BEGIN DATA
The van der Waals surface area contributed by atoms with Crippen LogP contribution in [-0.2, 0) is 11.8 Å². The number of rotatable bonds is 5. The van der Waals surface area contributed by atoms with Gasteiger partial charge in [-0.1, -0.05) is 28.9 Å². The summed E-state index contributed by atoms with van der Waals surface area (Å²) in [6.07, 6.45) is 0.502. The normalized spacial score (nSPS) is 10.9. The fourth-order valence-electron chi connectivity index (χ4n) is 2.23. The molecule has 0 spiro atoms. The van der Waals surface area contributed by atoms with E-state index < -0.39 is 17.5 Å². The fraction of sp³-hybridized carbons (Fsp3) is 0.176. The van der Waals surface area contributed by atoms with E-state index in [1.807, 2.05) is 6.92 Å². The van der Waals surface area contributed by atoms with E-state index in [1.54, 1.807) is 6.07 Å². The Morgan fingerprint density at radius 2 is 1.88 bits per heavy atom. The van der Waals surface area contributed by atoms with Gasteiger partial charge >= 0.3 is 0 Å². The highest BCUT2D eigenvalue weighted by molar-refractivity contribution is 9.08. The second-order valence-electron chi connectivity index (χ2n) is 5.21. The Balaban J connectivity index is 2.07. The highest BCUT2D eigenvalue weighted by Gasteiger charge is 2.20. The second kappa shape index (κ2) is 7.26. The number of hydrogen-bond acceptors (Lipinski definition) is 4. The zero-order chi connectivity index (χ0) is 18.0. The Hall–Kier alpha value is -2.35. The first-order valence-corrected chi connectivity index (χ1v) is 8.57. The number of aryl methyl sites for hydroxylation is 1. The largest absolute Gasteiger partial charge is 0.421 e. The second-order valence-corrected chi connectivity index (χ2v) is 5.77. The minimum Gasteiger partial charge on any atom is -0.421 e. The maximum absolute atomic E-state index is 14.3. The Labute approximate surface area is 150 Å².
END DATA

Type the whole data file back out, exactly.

The van der Waals surface area contributed by atoms with Crippen LogP contribution in [-0.2, 0) is 11.8 Å². The number of rotatable bonds is 5. The van der Waals surface area contributed by atoms with Gasteiger partial charge in [-0.1, -0.05) is 28.9 Å². The summed E-state index contributed by atoms with van der Waals surface area (Å²) in [6.07, 6.45) is 0.502. The normalized spacial score (nSPS) is 10.9. The fourth-order valence-electron chi connectivity index (χ4n) is 2.23. The molecule has 0 spiro atoms. The van der Waals surface area contributed by atoms with E-state index < -0.39 is 17.5 Å². The fraction of sp³-hybridized carbons (Fsp3) is 0.176. The van der Waals surface area contributed by atoms with E-state index in [1.807, 2.05) is 6.92 Å². The van der Waals surface area contributed by atoms with E-state index in [1.54, 1.807) is 6.07 Å². The Morgan fingerprint density at radius 2 is 1.88 bits per heavy atom. The van der Waals surface area contributed by atoms with Gasteiger partial charge >= 0.3 is 0 Å². The highest BCUT2D eigenvalue weighted by molar-refractivity contribution is 9.08. The second-order valence-electron chi connectivity index (χ2n) is 5.21. The Balaban J connectivity index is 2.07. The highest BCUT2D eigenvalue weighted by Gasteiger charge is 2.20. The second kappa shape index (κ2) is 7.26. The number of hydrogen-bond acceptors (Lipinski definition) is 4. The zero-order chi connectivity index (χ0) is 18.0. The Hall–Kier alpha value is -2.35. The first-order valence-corrected chi connectivity index (χ1v) is 8.57. The number of aryl methyl sites for hydroxylation is 1. The largest absolute Gasteiger partial charge is 0.421 e. The second-order valence-corrected chi connectivity index (χ2v) is 5.77. The minimum Gasteiger partial charge on any atom is -0.421 e. The maximum absolute atomic E-state index is 14.3. The Labute approximate surface area is 150 Å².